We have to find ways to bridge the divide between art and architecture and create truly iconic images that heal the rift in our contemporary world view, argues Julian Spalding
It’s a joke among curators that architects take their revenge on art when they design galleries. The most famous instance is Frank Lloyd Wright’s Guggenheim, built for paintings to hang on walls that curve and sculptures to stand on floors that slope. This was, of course, before the putsch of conceptual art, which betrays its spuriousness by squatting in spaces, rather than creating its own.
No one in the past would have understood our current distinction between architecture and art. The job of both was to create imaginative, meaningful space, the only difference being that buildings were usable as well.
Pyramids fall between our modern conceptions of art and architecture, being useless yet massive constructions. But they express what both art and architecture in the past were about: to make apparent our profoundest perceptions of life.
The problem for us is that our perception of life, our ‘world picture’, has changed so greatly in recent years that we’ve become blind to the meaning of the great monuments of the past.
Our world picture begins to form when we’re very young, when we tirelessly ask ‘why?’ in our attempt to see how everything fits together. Then we cocoon our minds in assumptions that protect us from uncomfortable uncertainties beyond.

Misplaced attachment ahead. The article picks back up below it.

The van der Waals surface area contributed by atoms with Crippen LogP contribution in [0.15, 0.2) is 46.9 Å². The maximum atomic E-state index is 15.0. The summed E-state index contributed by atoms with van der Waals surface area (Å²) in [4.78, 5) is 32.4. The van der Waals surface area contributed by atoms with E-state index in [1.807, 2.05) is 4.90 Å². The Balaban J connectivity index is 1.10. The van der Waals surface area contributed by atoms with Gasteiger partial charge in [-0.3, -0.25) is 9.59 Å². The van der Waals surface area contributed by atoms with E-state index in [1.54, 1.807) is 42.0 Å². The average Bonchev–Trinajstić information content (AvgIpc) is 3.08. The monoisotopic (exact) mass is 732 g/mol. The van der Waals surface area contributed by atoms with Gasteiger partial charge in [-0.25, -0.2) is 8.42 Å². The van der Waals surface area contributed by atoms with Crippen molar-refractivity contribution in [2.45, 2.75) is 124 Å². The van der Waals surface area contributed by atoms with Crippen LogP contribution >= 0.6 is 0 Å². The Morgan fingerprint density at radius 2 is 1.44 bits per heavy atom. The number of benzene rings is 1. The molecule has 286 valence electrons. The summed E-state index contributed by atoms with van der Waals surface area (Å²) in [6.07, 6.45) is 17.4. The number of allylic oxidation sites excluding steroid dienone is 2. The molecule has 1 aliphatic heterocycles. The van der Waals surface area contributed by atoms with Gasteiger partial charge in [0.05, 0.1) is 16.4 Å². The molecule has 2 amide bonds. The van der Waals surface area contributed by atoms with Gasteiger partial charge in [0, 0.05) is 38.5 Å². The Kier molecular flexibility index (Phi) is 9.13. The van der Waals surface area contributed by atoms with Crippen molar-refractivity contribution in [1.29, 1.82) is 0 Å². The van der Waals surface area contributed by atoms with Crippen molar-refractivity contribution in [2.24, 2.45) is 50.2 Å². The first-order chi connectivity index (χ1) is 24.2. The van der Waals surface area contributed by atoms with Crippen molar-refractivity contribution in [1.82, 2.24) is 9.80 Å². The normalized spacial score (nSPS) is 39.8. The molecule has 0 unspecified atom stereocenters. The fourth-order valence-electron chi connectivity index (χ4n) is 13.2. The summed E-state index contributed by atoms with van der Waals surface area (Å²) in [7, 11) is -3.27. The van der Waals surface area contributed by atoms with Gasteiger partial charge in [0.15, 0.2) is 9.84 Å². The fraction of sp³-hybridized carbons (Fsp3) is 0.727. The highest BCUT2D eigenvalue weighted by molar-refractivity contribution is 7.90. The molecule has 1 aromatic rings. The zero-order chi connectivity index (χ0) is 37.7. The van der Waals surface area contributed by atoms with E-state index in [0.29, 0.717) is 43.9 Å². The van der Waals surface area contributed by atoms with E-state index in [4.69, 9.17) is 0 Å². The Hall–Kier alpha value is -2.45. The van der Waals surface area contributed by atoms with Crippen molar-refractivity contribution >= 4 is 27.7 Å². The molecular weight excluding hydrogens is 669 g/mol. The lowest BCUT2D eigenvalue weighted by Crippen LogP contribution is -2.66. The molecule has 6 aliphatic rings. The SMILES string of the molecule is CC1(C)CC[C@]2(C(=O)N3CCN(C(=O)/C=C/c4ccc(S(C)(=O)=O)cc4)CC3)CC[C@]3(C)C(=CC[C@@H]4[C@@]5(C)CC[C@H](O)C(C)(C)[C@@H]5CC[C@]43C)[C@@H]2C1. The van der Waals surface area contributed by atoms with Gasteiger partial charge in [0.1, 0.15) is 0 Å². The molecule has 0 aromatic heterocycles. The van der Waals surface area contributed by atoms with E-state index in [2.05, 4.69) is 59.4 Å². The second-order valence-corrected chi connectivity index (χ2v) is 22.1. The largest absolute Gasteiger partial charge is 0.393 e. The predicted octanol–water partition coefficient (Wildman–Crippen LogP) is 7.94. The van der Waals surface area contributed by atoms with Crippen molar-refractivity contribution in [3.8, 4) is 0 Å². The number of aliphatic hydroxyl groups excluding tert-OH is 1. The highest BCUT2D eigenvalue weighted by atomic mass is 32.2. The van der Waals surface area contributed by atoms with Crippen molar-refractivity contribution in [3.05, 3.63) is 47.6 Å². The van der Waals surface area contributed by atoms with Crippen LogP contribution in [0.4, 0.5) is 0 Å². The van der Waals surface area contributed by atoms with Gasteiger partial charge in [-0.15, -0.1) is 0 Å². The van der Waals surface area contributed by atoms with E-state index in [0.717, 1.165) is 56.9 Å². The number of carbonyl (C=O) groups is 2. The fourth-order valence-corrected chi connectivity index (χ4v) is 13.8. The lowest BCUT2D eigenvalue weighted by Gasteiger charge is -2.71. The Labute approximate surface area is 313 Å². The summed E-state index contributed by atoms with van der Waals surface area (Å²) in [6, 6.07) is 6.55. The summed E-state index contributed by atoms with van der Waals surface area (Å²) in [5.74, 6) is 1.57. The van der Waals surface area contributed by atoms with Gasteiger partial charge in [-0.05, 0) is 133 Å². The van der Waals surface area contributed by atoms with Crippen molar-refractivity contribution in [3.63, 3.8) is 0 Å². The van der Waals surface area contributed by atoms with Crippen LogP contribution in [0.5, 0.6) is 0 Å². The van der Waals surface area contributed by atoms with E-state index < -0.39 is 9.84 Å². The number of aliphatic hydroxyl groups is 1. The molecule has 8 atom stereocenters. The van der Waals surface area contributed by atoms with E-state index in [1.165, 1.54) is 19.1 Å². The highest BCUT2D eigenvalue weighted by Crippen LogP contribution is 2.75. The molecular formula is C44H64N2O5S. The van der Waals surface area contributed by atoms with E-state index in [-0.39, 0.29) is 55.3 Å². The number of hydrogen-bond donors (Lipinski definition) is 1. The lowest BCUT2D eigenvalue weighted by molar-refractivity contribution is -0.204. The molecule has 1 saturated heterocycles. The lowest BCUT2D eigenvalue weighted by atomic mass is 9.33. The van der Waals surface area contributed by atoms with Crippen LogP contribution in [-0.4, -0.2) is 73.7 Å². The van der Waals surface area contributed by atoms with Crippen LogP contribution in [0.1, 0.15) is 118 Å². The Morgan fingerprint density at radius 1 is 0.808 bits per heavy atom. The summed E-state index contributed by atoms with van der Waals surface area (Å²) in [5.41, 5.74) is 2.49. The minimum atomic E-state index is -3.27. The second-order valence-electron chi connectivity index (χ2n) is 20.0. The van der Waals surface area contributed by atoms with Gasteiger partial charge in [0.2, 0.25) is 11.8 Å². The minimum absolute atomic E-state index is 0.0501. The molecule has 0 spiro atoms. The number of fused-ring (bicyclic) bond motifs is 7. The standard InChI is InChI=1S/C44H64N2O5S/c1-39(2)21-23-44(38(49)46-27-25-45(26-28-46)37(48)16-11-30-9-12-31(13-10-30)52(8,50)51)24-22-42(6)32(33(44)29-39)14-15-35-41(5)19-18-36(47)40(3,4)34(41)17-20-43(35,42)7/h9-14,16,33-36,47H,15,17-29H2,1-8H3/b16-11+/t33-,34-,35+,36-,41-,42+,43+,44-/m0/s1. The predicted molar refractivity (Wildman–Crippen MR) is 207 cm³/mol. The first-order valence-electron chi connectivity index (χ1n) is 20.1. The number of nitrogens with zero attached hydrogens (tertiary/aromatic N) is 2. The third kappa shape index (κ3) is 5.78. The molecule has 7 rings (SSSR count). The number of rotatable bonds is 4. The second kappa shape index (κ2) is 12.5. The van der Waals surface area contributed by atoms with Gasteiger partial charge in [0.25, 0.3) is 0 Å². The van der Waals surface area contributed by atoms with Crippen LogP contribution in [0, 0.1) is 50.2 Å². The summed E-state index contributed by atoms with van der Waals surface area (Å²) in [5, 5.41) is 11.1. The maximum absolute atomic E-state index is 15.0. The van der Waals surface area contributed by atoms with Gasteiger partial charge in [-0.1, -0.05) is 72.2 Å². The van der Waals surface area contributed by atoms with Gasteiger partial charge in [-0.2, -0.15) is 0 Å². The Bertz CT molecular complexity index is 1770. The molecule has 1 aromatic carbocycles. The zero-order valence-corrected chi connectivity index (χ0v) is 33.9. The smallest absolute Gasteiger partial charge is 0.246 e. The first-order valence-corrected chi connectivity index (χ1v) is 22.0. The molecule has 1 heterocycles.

When we broke through the taboo of carving into our mother’s bones, we developed stone building with remarkable speed
Artists and architects throughout history have given physical form to their world pictures, which have never been more substantial than illusions, although people always think that they’re a reality that is fixed for all time, as we do of our world picture today.
Until the past 500 years most people around the globe, very sensibly, assumed that the world was flat. This assumption had a profound affect on everything we did and made. Water always remains horizontal whichever way you tilt the cup. The tides were only explicable if the earth itself was moving, breathing in and out as if it were alive, for water cannot rise of its own volition.
Our first world picture had at its heart the Mother Earth, an immense, breathing, hirsute, life-giving body, floating on the ocean of the universe. The Stone Age is a total misnomer for the long period of our history when it was taboo to cut into what we still call the ‘living rock’. Our architecture then was purposefully ephemeral and has disappeared.
When we did eventually break through the taboo of carving into our mother’s bones, crucially in Egypt a mere 4,500 years ago, we developed stone building with remarkable speed. Only a century separates the first elaborate stone buildings at Saqqara from the world’s biggest, the Great Pyramid at Giza.
The top of this pyramid stands precisely above the centre of its immaculately flat base – a bewildering achievement, since it was made of two and a half million hand-chiseled limestone blocks fitted together with gaps of less than half a millimeter.
Swiss author Erich von Däniken, given his space-age world picture, had no idea what pyramids were for, and thought aliens must have built them. But the truth is that pyramids were much more down-to-earth. They were erected in Mexico, Egypt and China to bind the forces that held the flat world together, to prevent disasters rocking it. Their immense weight harnessed the most mysterious force of all – gravity, the power that pulled us down to our grave in opposition to the life force that raised us up.